"Whatever weapon your enemy possesses must be duplicated or improved upon by you." This is a universal truth of warfare and or competition, but it seems that the vast majority of lifters these days merely ape their competitors, rather than attempting to improve upon their enemies’ weapons. The internet is awash with amazingly repetitive conversations wherein various parties will query the masses regarding the efficacy of one of perhaps five lifting programs, with the purpose of competing against the very people they’re asking. The fact that this is inane and self-defeating is completely lost on these idiots, as they’ve come to the conclusion that the only efficacious training methodologies are those that have been created in the last 40 years and are currently popular. Anything else, in their obnoxious, poorly articulated opinions, is utterly futile. They seem to think that strength sports are like Nascar, and that everyone's entering the field with precisely the same mechanics, and that we should all do the precise same thing in order to determine who's the best at utilizing a one-size-fits-all regimen. I don't know about you, but Nascar's something to be avoided or mocked (or both), rather than something to emulate. If I know my enemy's coming to battle with a broadsword, I'd rather make a game effort at rolling in with a lightsaber, rather than trying to battle them with their own fucking weapon.
As I’ve stated in a previous blog, I attribute this remarkable close-mindedness to our soft society’s myriad failings. Though we rail against the Chinese Communists and their societal emphasis on conformity, but our society is worse- even while we bloviate endlessly about our societal embrace of individuality, we’re even more prone to hammering down the nail that sticks up than they, or even the Japanese, are. “There are many around us who are entrenched in their beliefs and hold dear their view of the world as fixed and predictable. There are also people who, while not cynical, are still mindlessly accepting of these views. A new approach… to our lives is needed because the naysayers- those who demand empirical evidence- are winning. It is they who have determined what’s possible and what’s acceptable, to our collective detriment.” (Langer 18) People these days simply accept whatever they’re told, blindly, without looking at what they’re being told in a critical manner. This is why the idea that human civilization was previously hyperadvanced is laughed at, despite the fact that there the Temple of Baalbek is completely unrecreatable with modern technology, or the fact that the ancient Mesopotamians had batteries, or the fact that we have detailed descriptions of technology we’ve only recently recreated in the most ancient of Hindu texts (the mercury vortex engine). Archaeologists and the average person believes that these aberrations were mere toys of the ancients, or that immense amounts of slave labor could move 1200 ton stone blocks where our most advanced equipment cannot. Similarly, people explain away the strength feats of “old-timey” strongmen as the produce of genetic freaks, impossible to recreate even with the aid of our advancements in nutrition, supplementation, and equipment.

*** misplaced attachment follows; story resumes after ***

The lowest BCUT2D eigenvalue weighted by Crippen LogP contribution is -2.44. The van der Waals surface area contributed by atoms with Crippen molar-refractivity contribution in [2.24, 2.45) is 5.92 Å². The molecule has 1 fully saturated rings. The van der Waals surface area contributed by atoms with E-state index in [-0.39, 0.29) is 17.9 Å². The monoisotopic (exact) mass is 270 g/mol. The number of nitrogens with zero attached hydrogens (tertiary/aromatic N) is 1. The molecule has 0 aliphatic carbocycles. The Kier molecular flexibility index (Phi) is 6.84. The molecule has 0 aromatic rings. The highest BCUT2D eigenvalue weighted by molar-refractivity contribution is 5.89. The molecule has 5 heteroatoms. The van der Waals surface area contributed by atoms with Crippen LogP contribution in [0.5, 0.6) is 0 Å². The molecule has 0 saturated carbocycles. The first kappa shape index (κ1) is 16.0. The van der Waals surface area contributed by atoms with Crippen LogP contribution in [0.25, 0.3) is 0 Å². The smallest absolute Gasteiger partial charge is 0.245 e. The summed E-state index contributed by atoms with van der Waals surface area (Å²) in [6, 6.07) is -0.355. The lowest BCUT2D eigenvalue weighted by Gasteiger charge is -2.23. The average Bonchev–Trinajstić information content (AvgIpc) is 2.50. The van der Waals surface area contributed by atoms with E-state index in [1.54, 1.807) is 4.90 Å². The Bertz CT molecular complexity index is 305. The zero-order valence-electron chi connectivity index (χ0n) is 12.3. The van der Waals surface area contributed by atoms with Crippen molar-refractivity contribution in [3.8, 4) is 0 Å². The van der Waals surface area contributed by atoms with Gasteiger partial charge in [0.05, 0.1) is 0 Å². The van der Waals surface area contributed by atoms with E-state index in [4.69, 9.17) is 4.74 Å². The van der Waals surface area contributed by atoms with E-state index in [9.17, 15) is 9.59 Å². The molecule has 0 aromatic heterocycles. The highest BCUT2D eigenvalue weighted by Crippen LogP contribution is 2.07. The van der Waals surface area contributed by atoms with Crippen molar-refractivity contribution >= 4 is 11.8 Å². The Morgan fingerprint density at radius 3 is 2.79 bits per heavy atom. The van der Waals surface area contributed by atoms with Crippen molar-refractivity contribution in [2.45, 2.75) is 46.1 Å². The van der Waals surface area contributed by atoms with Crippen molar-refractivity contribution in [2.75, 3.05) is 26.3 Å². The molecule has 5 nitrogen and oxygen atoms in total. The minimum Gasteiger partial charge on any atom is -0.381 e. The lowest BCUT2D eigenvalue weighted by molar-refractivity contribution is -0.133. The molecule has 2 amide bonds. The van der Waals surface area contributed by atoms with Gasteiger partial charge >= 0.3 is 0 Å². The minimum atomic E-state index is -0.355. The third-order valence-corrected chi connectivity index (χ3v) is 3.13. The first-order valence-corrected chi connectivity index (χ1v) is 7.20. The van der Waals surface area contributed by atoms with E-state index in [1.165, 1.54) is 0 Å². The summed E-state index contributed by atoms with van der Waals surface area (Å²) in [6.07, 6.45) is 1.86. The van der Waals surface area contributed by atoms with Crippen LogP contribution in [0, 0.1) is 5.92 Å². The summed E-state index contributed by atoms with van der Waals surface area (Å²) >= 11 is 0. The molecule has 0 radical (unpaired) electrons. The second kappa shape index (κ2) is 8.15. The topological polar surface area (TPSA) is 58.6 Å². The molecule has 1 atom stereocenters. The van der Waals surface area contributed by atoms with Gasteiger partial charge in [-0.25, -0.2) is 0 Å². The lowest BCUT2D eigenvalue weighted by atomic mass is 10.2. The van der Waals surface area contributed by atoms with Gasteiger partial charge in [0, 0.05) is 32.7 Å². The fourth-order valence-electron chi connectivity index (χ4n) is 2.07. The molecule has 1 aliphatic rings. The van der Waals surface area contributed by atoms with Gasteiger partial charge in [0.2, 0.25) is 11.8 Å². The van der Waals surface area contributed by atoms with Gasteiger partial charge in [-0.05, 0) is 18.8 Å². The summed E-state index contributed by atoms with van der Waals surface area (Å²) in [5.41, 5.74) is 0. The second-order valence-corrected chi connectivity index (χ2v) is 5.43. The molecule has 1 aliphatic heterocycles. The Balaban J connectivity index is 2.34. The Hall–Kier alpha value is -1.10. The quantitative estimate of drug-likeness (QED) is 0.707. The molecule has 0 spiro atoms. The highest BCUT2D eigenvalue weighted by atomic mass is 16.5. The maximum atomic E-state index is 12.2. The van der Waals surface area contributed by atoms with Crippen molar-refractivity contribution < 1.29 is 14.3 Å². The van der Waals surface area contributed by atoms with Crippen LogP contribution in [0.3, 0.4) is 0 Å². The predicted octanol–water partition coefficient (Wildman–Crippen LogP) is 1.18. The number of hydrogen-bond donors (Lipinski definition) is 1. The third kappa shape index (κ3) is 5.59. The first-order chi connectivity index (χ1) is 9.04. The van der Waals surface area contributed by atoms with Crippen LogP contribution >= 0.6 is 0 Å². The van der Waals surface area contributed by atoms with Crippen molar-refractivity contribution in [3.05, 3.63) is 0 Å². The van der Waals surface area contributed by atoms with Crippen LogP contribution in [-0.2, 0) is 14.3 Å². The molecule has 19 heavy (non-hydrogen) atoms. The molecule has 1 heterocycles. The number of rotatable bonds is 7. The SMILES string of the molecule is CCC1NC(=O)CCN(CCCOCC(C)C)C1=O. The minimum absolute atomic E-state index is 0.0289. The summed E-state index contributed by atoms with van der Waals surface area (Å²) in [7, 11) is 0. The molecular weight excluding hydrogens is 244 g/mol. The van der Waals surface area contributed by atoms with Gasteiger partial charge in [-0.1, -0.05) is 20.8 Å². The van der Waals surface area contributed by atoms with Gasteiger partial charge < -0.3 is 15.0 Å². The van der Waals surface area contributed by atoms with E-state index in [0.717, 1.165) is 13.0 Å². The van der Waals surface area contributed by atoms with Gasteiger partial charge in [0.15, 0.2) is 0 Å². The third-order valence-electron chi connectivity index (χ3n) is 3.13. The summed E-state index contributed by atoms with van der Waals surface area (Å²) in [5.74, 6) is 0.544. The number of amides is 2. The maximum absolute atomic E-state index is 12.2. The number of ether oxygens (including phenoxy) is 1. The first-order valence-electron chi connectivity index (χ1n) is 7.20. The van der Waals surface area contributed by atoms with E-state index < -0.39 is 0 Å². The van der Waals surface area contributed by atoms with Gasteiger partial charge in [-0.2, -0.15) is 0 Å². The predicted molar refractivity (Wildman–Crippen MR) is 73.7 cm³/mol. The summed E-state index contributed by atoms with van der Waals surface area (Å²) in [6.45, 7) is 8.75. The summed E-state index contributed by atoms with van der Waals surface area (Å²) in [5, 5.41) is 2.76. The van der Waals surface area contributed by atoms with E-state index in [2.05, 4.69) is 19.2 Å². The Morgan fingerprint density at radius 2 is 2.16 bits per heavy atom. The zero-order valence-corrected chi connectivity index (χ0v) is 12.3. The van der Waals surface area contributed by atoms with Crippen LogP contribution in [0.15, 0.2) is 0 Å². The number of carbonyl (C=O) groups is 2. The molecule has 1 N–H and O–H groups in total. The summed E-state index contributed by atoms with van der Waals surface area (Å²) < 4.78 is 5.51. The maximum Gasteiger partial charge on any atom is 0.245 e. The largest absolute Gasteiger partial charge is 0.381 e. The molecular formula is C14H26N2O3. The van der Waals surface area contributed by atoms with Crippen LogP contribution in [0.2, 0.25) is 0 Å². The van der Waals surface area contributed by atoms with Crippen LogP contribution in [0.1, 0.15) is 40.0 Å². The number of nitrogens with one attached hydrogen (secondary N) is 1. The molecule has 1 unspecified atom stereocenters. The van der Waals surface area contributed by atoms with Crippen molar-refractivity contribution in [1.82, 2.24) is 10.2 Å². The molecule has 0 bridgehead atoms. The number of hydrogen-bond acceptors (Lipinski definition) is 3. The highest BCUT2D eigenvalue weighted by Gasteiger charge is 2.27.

These absurdities persist in the face of evidence to the contrary simply because other people say so, and groupthink dictates that we ignore the outliers and focus only on the average human. In classic scientific inquiry, a majority of subjects need to show an effect to conclude that the effect is real. In contemporary scientific thought, there is currently a movement afoot to show that only one example can prove an effect is real- “if just one monkey spoke one real world, we’d have enough evidence to draw conclusions about primate communication abilities” and to suggest that the effect was recreatable.(Langer 17) This echoes exactly my sentiments- if just one person shows that something is possible, everyone can then strive to achieve their result. Just as Roger Bannister showed that the four minute mile was not an unbreakable barrier, the old time greats and modern beasts of the iron alter our reality to show that a 700+ lb one arm deadlift is just as possible as a sub 4 minute mile, if one properly applies oneself. If gravity can bend light and Lamar Gant can deadlift 6x his bodyweight, so can you- the possibility exists.
“The psychology first requires that we begin with the assumption that we do not know what we can do or become. Rather than starting from the status quo, it argues for starting from where we would like to be. From that beginning, we can ask how we can reach that goal or make progress toward it.”(Langer 15) Thus, our reality is fundamentally altered with the knowledge that such an act is possible. We’re inundated, however, with negativity, excuses, and disbelief. We’re skeptical of everything, and believe in nothing. This certainty is what holds us back- it hardens and closes our minds to the world in which we actually live, and creates an atmosphere of in which little is actually possible for “the average person”. You’re not average. I’m not average. There is no average. The idea of the interchangeability of humanity is a myth perpetrated by socialists, who in their laudable way wanted workers to be treated in the same manner that the owners were. Their rhetoric, however, has replaced observation of the real world, however, and we now ignore what we know and embrace that which we are told.
We need to start focusing on what's possible, and ignoring the naysayers... since possible is far cooler (or in that case, hotter) than what's probable.
Langer, Ellen. Counterclockwise. New York: Ballantine, 2009.